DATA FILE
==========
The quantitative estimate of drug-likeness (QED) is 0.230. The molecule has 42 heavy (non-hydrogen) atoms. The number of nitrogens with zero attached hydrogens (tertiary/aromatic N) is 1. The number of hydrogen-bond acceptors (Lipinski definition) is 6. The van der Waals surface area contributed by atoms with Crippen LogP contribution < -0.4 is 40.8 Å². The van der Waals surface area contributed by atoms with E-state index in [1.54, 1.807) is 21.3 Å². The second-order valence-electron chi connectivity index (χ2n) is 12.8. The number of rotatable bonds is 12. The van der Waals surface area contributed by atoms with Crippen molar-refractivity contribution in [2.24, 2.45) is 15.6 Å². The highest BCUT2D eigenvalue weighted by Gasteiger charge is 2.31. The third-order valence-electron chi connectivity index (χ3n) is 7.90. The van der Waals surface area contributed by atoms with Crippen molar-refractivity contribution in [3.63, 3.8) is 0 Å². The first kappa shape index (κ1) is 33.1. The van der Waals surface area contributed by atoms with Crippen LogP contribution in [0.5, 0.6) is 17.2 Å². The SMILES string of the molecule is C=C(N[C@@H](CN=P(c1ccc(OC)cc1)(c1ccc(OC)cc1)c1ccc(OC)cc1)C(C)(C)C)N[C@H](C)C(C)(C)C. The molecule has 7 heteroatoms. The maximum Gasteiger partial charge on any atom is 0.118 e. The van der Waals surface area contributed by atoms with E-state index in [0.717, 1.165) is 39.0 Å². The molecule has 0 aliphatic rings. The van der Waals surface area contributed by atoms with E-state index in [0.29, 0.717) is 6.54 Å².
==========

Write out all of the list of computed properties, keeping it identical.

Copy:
The quantitative estimate of drug-likeness (QED) is 0.230. The molecule has 42 heavy (non-hydrogen) atoms. The number of nitrogens with zero attached hydrogens (tertiary/aromatic N) is 1. The number of hydrogen-bond acceptors (Lipinski definition) is 6. The van der Waals surface area contributed by atoms with Crippen LogP contribution < -0.4 is 40.8 Å². The van der Waals surface area contributed by atoms with E-state index in [1.54, 1.807) is 21.3 Å². The second-order valence-electron chi connectivity index (χ2n) is 12.8. The number of rotatable bonds is 12. The van der Waals surface area contributed by atoms with Crippen molar-refractivity contribution in [2.24, 2.45) is 15.6 Å². The highest BCUT2D eigenvalue weighted by Gasteiger charge is 2.31. The third-order valence-electron chi connectivity index (χ3n) is 7.90. The van der Waals surface area contributed by atoms with Crippen molar-refractivity contribution in [3.63, 3.8) is 0 Å². The first kappa shape index (κ1) is 33.1. The van der Waals surface area contributed by atoms with Crippen LogP contribution in [0.5, 0.6) is 17.2 Å². The SMILES string of the molecule is C=C(N[C@@H](CN=P(c1ccc(OC)cc1)(c1ccc(OC)cc1)c1ccc(OC)cc1)C(C)(C)C)N[C@H](C)C(C)(C)C. The molecule has 7 heteroatoms. The maximum Gasteiger partial charge on any atom is 0.118 e. The van der Waals surface area contributed by atoms with E-state index in [0.717, 1.165) is 39.0 Å². The molecule has 0 aliphatic rings. The van der Waals surface area contributed by atoms with E-state index in [0.29, 0.717) is 6.54 Å².